Tulips thrive when planted in areas of full sunlight but they can also do well in areas that are partially shaded. Plant your bulbs in well-draining soil, amended with peat moss, gravel or another organic additive if necessary to improve drainage. Dig a hole for each that is two to three times as deep as the bulb is tall. For most varieties this will be about 6-8 inches deep but for species varieties may be 4-5 inches. Space the bulbs 3-8 inches apart for the larger bulbs and 1-3 inches for smaller ones.

Mix in a low-nitrogen fertilizer when you plant the bulbs such as mature cow manure, aged compost or a bulb-specific commercial fertilizer. You can add a top dressing of fertilizer again in the spring. Cover the bulbs with soil and add a mulch layer of 2-3 inches to retain moisture and keep the bulbs cool. Water after planting and ensure that the area stays moist until spring for proper root development. Avoid overwatering, as fungal growth, rot or other problems can develop.

When Do Tulips Bloom?

Tulips bulbs emerge as radiant blooming flowers in the spring. While the climate of your region can somewhat affect bloom time, timing is largely dependent on the type of tulip bulb you plant. Darwin hybrid tulips will bloom mid-spring, Parrot tulips will usually make their appearance later in the spring and Species Tulips often bloom early-mid spring but can vary by species. Hybrid tulip blooms will be brilliant but ephemeral, lasting about 1-3 weeks. Species varieties may have blooms that last longer. You may want to plant a variety of bulbs with different bloom times to give your garden the best chance of a full-season tulip display.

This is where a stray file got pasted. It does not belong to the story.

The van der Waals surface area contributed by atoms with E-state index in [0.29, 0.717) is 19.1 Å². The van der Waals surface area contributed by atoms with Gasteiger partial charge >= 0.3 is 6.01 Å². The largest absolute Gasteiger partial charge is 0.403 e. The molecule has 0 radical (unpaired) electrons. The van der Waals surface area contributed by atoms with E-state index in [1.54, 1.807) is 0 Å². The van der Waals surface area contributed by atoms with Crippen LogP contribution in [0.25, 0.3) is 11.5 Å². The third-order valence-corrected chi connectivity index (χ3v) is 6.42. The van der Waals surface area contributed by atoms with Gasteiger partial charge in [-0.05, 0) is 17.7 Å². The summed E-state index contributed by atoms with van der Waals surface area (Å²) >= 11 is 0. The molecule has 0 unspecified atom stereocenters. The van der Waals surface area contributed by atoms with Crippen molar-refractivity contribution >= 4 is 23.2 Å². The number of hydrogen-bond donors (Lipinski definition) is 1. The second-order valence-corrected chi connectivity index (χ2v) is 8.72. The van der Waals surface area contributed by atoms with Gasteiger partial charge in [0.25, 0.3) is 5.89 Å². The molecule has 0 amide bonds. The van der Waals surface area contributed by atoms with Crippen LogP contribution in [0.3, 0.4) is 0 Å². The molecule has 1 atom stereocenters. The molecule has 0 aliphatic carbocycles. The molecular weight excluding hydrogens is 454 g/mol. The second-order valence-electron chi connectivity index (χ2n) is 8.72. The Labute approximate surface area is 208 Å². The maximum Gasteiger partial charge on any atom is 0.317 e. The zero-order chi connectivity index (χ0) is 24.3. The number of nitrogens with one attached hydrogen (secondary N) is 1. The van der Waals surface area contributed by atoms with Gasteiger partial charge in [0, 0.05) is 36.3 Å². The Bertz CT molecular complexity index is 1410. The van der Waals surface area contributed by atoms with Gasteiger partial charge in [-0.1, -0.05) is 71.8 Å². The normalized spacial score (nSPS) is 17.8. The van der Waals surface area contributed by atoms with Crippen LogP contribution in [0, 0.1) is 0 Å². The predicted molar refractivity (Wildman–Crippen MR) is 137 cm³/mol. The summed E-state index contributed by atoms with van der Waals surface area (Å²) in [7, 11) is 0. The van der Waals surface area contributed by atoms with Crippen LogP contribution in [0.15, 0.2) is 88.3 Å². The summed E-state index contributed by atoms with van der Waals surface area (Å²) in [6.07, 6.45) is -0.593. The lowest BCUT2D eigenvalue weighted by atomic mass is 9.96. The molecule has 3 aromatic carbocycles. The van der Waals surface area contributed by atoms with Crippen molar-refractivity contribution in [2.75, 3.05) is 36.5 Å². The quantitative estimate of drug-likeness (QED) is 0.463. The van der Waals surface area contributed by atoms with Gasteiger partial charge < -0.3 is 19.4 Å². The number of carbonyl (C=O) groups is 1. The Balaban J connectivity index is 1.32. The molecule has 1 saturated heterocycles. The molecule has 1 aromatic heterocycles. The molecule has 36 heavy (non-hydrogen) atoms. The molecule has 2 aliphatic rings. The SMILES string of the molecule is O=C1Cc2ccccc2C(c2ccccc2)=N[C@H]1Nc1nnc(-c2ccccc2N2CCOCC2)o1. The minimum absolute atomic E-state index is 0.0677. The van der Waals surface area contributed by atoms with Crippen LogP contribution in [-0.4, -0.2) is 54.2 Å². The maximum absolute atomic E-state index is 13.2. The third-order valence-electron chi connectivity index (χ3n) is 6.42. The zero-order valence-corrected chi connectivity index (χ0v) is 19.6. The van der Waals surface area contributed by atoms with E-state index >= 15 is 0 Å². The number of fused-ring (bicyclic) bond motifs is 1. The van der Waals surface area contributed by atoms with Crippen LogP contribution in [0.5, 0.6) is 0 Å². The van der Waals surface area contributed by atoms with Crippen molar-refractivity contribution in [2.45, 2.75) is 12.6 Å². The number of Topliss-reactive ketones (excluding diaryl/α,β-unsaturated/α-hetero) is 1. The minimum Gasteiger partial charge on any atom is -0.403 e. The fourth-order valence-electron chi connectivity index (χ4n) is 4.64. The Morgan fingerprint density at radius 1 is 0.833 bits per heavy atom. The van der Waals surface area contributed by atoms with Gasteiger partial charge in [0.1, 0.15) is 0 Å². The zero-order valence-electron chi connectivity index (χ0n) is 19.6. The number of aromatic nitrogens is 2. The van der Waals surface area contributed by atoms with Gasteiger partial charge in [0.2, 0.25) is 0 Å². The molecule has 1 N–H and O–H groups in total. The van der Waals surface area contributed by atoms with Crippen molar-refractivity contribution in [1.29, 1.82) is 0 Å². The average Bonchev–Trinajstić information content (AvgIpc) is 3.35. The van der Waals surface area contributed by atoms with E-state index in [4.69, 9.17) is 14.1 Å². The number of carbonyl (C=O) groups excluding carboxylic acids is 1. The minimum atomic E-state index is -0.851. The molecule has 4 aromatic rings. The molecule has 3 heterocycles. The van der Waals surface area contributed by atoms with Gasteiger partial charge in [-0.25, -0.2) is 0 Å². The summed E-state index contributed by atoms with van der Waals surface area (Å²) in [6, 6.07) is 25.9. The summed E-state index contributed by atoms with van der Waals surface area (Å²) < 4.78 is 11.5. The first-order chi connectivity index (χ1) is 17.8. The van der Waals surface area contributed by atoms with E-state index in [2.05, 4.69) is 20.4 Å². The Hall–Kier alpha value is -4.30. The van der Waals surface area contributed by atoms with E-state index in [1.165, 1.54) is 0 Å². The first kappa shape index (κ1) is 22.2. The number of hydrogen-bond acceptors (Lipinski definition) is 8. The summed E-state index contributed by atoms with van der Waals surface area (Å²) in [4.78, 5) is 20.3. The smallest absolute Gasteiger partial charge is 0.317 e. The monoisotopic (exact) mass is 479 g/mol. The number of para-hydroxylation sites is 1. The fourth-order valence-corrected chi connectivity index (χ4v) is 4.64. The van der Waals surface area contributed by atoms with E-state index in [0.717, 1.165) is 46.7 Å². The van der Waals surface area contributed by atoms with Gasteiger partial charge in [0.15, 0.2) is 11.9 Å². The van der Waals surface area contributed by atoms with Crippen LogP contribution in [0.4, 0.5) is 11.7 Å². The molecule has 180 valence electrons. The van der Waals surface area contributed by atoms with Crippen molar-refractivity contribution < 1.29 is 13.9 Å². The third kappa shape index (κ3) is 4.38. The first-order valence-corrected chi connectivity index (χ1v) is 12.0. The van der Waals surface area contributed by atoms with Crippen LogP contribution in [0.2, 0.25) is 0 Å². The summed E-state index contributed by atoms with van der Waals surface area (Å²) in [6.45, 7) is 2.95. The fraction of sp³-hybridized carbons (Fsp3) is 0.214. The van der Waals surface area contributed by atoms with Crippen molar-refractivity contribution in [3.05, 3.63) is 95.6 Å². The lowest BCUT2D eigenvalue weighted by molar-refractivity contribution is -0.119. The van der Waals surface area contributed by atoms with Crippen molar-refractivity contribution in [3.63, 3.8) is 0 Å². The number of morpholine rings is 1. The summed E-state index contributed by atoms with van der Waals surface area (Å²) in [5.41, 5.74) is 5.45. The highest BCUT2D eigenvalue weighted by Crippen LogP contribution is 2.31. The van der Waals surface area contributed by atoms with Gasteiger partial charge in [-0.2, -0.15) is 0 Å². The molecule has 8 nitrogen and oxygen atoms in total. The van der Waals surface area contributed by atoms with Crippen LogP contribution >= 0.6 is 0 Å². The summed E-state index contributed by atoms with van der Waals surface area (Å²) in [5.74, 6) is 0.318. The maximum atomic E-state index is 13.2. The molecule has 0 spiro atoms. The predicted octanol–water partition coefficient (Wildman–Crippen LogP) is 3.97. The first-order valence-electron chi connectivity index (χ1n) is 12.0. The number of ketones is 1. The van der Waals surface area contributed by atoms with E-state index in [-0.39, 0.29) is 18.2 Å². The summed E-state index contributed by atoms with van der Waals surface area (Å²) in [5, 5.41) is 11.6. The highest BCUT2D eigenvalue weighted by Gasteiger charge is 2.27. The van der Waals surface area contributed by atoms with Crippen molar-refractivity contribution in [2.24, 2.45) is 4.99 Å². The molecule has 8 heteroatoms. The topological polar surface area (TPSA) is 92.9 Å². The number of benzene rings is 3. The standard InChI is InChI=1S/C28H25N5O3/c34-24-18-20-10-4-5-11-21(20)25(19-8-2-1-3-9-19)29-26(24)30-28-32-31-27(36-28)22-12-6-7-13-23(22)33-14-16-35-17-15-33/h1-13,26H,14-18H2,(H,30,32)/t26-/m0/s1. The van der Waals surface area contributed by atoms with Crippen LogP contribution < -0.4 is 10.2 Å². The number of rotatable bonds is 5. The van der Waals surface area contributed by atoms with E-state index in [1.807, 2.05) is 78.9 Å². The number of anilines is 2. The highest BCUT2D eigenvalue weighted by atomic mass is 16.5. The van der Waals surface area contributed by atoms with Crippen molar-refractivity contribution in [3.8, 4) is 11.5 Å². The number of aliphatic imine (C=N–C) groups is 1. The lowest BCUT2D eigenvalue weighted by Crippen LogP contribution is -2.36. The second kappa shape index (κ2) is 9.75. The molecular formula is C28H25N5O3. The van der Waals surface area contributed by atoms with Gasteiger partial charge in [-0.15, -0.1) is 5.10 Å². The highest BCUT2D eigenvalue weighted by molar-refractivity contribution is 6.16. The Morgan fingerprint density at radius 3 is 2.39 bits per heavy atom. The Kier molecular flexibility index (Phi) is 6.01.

Once the tulip cups begin their inevitable decline and begin to wilt you will want to clip the flower heads off of their stalks. Let the leaves continue to grow as the plant harnesses energy for another year. Once they are yellow and drooping completely, pull them off or clip them all the way back. Or, if you are treating your tulips as annuals, simply dig the bulbs up from the soil and compost them, leaving room for future varieties to be planted in their place.

Tulipa Apeldoorn Elite. a Darwin hybrid tulip variety

Darwin hybrid tulips will bloom mid-spring.


The Wooden Shoe Tulip Festival

The annual Wooden Shoe Tulip Festival in Woodburn, Oregon is a fantastic display of acres upon acres of tulips in-bloom. Hosted by the Wooden Shoe Tulip Farm, the festival runs at peak blooming times from mid-March through late April. A picturesque way to spend a spring day, wandering among the 40 acres of over 100 varieties of tulips. There are special wooden shoe making demonstrations, a craft market place, food vendors, children’s activities, photo opportunities and more!

Wooden Shoe Tulip Festival in Oregon

The annual Wooden Shoe Tulip Festival in Woodburn, Oregon features over 100 varieties of tulips.

©Rick Obst / Flickr – License

Final Thoughts

We’ve covered everything that Oregon gardeners need to know for spring tulips that thrive in Oregon with radiant and healthy blooms. The 3 types we’ve outlined are just a few to get you started, but let your imagination run wild with any of the tulip types that you’re drawn to. Plant those unassuming bulbs in the chill of autumn, wait through a cold winter, and watch the magic as your hard work pays off in a display of shades, shapes and scents of spring.

The photo featured at the top of this post is © Printemps PhotoArt/Shutterstock.com

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About the Author

Gabrielle is a freelance writer with a focus on animals, nature and travel. A Pacific Northwest native, she now resides in the high desert beneath towering ponderosa pines with her beloved dog by her side. She often writes with a coyote call or owl hoot backdrop and is visited by the local deer, squirrels, robins and crows. A committee of turkey vultures convenes nightly in the trees where she resides. Here, the flock and their ancestors have roosted for over 100 years. Her devotion to the natural world has led her to the lifelong study of plants, fungi, wildlife and the interactions between them all.